One of the jokes abut the post-referendum period is that a lot of people have suddenly become experts on customs unions. These were barely discussed in the run up to the referendum. No, we had more important things to be talking about.

Who needs fake news when the real news is so poor?

Does Operation Mindfuck need Operation Mindfix?

I wrote a little yesterday about Operation Mindfuck, a Discordian disinformation campaign with good intentions. As John Higgs described it, “The aim of Operation Mindfuck was to lead people into such a heightened sense of bewilderment and confusion that their rigid beliefs would shatter and be replaced by some form of enlightenment.” The main technique used for this was contradictory stories being placed in the media.

Nowadays, we live in a media environment filled with contradictory stories. The same event can be spun in different ways according to the views of each side. The response of many people to this is to retreat further back into their own prejudices. Psychological experiments have shown that even retractions of lies do not help:

Colleen Seifert, a psychologist at the University of Michigan, found that even retracted information—that we acknowledge has been retracted—can continue to influence our judgments and decisions… This means that when the New York Times, or any other publication, runs a headline like “Trump Claims, With No Evidence, That ‘Millions of People Voted Illegally,’” it perversely reinforces the very claim it means to debunk.

(It’s interesting that certain groups are pre-disposed to reject disinformation. One of the teens in Veles, who ran fake news sites for the 2016 US election, didn’t bother making stories for Sanders supporters: “They don’t believe anything. The post must have proof for them to believe it.”)

Operation Mindfuck appears to have run aground. This playful strategy for making the world a better place seems to have no place in a world where disinformation is common.

(It’s worth saying that Operation Mindfuck is very different to propaganda. Most political lies are made with the aim of furthering a particular goal, rather than undermining belief. However, as discussed yesterday, there are politicians using nihilistic strategies very similar to this).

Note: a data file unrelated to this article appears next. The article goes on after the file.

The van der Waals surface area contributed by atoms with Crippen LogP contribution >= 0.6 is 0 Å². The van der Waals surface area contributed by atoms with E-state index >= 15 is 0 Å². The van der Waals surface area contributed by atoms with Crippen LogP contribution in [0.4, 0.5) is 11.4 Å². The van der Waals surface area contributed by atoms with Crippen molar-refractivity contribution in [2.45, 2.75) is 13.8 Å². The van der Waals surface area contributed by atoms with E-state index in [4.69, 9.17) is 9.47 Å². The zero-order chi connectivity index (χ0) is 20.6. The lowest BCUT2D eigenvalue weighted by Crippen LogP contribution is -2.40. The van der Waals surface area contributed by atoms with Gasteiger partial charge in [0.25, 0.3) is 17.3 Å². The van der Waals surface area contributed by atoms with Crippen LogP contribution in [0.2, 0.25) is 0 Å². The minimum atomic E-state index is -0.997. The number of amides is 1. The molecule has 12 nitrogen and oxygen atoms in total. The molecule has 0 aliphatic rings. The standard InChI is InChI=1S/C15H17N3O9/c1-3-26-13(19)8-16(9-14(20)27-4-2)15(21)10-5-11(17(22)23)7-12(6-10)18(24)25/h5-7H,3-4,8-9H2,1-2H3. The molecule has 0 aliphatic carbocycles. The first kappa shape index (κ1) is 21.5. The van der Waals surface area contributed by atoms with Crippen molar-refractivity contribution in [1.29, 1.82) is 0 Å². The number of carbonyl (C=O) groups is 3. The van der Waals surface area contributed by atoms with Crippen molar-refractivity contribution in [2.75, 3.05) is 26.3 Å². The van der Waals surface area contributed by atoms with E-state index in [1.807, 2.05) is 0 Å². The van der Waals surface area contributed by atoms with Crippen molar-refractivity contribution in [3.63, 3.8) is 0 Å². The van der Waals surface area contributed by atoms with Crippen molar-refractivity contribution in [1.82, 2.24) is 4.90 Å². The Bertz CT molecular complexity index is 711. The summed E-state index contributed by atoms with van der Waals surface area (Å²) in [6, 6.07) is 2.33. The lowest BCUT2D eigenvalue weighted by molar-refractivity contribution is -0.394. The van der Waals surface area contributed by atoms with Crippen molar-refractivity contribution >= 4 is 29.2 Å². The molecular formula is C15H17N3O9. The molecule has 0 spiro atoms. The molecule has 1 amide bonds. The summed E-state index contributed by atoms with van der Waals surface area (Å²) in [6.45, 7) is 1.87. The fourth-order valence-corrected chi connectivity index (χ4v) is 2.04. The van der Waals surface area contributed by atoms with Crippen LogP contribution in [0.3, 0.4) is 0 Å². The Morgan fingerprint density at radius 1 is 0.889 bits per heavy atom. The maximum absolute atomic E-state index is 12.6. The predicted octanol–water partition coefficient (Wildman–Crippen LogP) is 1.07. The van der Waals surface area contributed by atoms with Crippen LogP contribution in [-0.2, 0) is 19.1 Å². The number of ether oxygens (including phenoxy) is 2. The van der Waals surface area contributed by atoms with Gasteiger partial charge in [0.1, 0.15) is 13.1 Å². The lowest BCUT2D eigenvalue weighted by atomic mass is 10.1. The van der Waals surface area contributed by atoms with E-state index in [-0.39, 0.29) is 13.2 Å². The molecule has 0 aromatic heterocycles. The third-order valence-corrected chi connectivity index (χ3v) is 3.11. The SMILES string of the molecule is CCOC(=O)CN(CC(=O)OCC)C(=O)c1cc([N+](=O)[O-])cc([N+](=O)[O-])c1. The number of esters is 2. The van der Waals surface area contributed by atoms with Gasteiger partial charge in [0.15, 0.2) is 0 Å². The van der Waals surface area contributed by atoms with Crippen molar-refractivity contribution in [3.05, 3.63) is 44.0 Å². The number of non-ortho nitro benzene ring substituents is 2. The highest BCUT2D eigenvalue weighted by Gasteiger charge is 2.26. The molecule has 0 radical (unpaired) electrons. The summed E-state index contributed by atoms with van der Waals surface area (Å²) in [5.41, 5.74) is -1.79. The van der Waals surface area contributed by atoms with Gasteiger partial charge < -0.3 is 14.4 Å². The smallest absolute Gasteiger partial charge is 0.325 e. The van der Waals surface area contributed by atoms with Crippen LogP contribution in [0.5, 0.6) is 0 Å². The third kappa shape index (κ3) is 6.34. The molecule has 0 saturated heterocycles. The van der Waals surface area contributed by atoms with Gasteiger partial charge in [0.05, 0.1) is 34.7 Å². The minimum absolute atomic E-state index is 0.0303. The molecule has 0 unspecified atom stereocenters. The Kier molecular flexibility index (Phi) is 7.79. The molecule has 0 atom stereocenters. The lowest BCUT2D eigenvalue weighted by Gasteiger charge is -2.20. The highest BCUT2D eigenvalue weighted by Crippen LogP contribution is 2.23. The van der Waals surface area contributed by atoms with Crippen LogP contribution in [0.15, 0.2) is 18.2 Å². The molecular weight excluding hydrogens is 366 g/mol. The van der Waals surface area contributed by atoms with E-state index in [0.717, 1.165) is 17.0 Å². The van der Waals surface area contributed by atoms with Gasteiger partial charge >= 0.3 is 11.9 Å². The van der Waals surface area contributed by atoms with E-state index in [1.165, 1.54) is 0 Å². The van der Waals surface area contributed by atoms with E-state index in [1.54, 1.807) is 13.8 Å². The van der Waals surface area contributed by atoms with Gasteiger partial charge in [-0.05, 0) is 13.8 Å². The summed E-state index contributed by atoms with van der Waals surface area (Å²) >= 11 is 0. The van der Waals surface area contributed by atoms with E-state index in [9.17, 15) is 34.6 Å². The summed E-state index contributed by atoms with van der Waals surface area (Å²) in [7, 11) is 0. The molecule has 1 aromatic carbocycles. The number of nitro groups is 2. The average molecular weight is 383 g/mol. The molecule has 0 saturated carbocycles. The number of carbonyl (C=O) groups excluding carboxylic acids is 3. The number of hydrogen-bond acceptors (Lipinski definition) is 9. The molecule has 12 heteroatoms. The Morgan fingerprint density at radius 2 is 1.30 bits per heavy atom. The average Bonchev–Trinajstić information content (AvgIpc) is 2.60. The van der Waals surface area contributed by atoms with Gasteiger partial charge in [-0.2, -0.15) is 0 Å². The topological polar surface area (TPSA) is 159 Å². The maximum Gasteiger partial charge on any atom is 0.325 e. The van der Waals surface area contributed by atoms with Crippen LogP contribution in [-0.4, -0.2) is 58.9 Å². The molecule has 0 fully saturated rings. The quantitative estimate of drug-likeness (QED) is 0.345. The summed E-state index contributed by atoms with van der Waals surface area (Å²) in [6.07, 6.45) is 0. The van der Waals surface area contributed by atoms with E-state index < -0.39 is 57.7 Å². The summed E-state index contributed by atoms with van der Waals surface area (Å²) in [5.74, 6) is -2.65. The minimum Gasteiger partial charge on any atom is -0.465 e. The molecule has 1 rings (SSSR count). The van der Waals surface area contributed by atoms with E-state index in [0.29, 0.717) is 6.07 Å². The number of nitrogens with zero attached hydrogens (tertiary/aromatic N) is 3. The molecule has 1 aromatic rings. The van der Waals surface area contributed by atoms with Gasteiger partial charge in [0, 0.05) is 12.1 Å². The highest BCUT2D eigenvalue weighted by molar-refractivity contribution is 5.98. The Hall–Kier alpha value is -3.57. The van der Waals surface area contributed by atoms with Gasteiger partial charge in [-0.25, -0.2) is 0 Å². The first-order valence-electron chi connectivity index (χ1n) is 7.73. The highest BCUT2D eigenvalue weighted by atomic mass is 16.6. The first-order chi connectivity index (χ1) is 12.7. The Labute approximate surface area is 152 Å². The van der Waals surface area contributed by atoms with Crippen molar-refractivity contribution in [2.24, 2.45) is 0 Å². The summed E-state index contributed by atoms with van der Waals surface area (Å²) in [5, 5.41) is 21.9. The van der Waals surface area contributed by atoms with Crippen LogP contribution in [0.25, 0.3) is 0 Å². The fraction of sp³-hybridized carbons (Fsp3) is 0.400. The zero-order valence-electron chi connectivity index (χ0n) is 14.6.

In January 2017, John Higgs wrote a blog post entitled For Robert Anton Wilson’s Birthday – some words on Operation Mindfix . This discussed the idea that “if  you take the long term, pragmatic view, it could be that the use of Operation Mindfuck techniques in this way are, essentially, a trap.

Higgs compared the state of modern politics to Robert Anton Wilson’s concept of Chapel Perilous, but saw some optimistic developments coming. The designer Amoeba (who worked on the graphics for Cosmic Trigger) had used the hashtag #operationmindfix while suggesting people take more care about what they post. Higgs wrote that “Operation Mindfuck is over for Discordians because it is unnecessary in the post-2016 world. From now on, the ongoing work can be considered part of Operation Mindfix

Daisy Campbell spoke about Operation Mindfix in the Mysterium book, released in October 2017: “Operation Mindfuck failed. Perhaps it’s time to implement operation Mindfix and bring a little objectivity back.

Another response to Project Mindfix came from Dolly Turing. They questioned the idea of fixing minds, and said that to equate fake news and operation mindfuck “completely seems to miss so many layers of possibility, imagination and dimensionality. The most expansive and terrifying and exciting parts of these things… and the silliest and most fun ones.

The question is, if Operation Mindfuck is insufficient in the current climate, what does come next? As Cat Vincent tweeted way back in October 2016, “The Right basically stole Operation Mindfuck from us, weaponised postmodernism. The Discordian response is evolving…

The John Higgs post has some other suggestions beyond Operation Mindfix.

It needs the coming together of people in the real world, because empathy is rarely found online… It understands that social media can be used for finding those who chime with us but that there is no point in using it to shout at the different… It involves the virtuous circle of people being inspired by people being inspired. It centres of [sic] the understanding that meaning exists, but it needs to be self-generated.

In the year-and-a-half since that post was written, the response seems to have evolved beyond Operation Mindfix to something new. And events such as this weekend’s Catch 23 are a part of that, a chance for people to come together in the real world.

More on Discordianism

I’ve been writing a series of posts about discordianism which will be the background to the this pamphlet on Brexit and hiking. The first part, Thatcher in the Rye, is available online.